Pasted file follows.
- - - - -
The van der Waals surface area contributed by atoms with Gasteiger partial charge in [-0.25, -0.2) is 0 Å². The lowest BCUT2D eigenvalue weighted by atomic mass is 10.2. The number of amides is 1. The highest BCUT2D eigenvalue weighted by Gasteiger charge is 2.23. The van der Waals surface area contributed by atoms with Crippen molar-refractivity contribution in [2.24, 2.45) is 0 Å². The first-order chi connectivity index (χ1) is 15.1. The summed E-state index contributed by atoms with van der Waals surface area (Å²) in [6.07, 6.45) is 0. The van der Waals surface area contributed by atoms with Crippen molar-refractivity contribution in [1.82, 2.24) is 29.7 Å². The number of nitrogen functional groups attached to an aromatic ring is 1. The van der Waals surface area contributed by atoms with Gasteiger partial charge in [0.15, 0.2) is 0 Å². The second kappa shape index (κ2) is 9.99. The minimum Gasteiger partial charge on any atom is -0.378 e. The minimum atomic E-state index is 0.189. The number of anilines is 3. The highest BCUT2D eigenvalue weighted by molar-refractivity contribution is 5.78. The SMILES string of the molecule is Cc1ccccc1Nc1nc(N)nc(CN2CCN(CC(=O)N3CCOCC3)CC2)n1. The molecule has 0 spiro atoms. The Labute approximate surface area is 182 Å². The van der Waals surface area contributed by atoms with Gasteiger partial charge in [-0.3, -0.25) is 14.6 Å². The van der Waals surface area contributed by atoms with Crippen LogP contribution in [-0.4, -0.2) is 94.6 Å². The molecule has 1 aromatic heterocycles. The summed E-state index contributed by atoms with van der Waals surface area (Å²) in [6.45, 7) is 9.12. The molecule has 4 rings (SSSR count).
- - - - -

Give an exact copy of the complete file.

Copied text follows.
The van der Waals surface area contributed by atoms with Gasteiger partial charge in [-0.25, -0.2) is 0 Å². The lowest BCUT2D eigenvalue weighted by atomic mass is 10.2. The number of amides is 1. The highest BCUT2D eigenvalue weighted by Gasteiger charge is 2.23. The van der Waals surface area contributed by atoms with Crippen molar-refractivity contribution in [2.24, 2.45) is 0 Å². The first-order chi connectivity index (χ1) is 15.1. The summed E-state index contributed by atoms with van der Waals surface area (Å²) in [6.07, 6.45) is 0. The van der Waals surface area contributed by atoms with Crippen molar-refractivity contribution in [1.82, 2.24) is 29.7 Å². The number of nitrogen functional groups attached to an aromatic ring is 1. The van der Waals surface area contributed by atoms with Gasteiger partial charge in [0.15, 0.2) is 0 Å². The second kappa shape index (κ2) is 9.99. The minimum Gasteiger partial charge on any atom is -0.378 e. The minimum atomic E-state index is 0.189. The number of anilines is 3. The highest BCUT2D eigenvalue weighted by molar-refractivity contribution is 5.78. The SMILES string of the molecule is Cc1ccccc1Nc1nc(N)nc(CN2CCN(CC(=O)N3CCOCC3)CC2)n1. The molecule has 0 spiro atoms. The Labute approximate surface area is 182 Å². The van der Waals surface area contributed by atoms with Gasteiger partial charge in [-0.3, -0.25) is 14.6 Å². The van der Waals surface area contributed by atoms with Crippen LogP contribution in [-0.4, -0.2) is 94.6 Å². The molecule has 1 aromatic heterocycles. The summed E-state index contributed by atoms with van der Waals surface area (Å²) in [6.45, 7) is 9.12. The molecule has 4 rings (SSSR count).